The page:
When someone mentions the word Disney the initial impression will most likely be animation and all those popular cartoon characters. The company however will soon become popular in the mobile market as well as it has developed a method that gives touchscreens a new level of interactivity. Disney Research has just created a way for people to feel textures on a touchscreen.
Imagine sliding your fingers on a Display and feeling the terrain of a map application. Better yet how about being able to physically feel the virtual keyboard on the touchscreen of your device? The technology definitely has a huge potential for use in many applications.
Disney says that the algorithm they have developed allows for tactile rendering of 3D features and textures. Varying the friction on a touchscreen as a person’s fingertips glide on it creates a perception of a 3D bump without physically altering the surface.
According to Ivan Poupyrev, who directs Disney research, “Our brain perceives the 3D bump on a surface mostly from information that it receives via skin stretching. Therefore, if we can artificially stretch skin on a finger as it slides on the touchscreen, the brain will be fooled into thinking an actual physical bump is on a touchscreen even though the touch surface is completely smooth.”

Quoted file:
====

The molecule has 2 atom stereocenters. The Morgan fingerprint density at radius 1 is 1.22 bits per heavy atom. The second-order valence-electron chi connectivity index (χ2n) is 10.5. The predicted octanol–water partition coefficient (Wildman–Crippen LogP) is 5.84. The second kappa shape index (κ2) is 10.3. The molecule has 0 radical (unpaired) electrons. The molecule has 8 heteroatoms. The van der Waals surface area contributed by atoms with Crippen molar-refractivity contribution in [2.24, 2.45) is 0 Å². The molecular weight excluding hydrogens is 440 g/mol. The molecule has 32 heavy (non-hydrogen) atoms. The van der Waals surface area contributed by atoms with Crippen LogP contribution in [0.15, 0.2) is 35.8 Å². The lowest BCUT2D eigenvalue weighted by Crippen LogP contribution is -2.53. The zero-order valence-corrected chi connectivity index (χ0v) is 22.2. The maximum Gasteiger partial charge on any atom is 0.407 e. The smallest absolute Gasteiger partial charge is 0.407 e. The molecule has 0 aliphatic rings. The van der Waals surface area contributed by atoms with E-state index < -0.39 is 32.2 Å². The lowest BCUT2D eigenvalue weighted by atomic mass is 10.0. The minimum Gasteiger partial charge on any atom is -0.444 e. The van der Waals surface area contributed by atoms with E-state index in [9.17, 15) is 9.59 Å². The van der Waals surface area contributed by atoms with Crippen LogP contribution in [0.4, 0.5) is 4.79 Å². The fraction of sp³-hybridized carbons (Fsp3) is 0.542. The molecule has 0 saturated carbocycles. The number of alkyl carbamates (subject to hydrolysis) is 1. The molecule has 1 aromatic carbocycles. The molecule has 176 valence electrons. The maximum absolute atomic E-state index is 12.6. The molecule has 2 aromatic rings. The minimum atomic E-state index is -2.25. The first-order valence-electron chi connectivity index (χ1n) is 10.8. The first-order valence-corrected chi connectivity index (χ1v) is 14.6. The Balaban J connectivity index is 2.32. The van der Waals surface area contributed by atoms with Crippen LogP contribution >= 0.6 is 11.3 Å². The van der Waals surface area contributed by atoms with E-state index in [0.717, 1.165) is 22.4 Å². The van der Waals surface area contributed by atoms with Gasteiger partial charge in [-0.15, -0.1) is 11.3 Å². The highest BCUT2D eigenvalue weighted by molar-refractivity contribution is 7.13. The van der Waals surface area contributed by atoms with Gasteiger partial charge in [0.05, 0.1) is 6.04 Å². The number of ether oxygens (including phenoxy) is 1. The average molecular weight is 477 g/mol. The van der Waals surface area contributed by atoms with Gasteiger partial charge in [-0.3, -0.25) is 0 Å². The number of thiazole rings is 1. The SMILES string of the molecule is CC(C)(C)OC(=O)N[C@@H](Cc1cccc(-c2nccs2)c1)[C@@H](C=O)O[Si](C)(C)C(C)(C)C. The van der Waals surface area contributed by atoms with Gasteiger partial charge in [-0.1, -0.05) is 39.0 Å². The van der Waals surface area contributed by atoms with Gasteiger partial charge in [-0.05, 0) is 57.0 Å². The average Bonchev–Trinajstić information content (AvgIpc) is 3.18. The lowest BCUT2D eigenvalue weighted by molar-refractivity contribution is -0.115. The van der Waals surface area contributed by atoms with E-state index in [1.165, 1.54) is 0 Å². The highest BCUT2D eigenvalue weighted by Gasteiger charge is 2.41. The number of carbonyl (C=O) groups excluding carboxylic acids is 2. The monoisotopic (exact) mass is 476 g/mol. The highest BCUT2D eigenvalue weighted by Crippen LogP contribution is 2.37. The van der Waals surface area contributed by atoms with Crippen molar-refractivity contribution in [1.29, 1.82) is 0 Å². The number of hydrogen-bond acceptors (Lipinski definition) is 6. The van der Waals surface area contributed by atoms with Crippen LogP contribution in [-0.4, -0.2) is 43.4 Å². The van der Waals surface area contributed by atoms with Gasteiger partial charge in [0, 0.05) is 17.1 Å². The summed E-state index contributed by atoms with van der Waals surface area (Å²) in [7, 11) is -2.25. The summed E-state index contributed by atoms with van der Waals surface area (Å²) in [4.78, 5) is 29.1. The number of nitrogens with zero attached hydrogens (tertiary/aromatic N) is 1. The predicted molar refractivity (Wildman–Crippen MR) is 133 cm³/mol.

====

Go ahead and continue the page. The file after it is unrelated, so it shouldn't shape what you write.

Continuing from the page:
The technology uses two methods to achieve its goal. One is the use of electrovibration which generates the electrostatic force that creates the friction. The other is an algorithm developed that creates the friction required based on the display on the screen.
Ali Israr, a research engineer at Disney Research, said that “The traditional approach to tactile feedback is to have a library of canned effects that are played back whenever a particular interaction occurs. This makes it difficult to create a tactile feedback for dynamic visual content, where the sizes and orientation of features constantly change. With our algorithm we do not have one or two effects, but a set of controls that make it possible to tune tactile effects to a specific visual artifact on the fly.”
This technology will be presented at the ACM Symposium on User Interface Software and Technology this October 8 to 11 in St. Andrews, Scotland.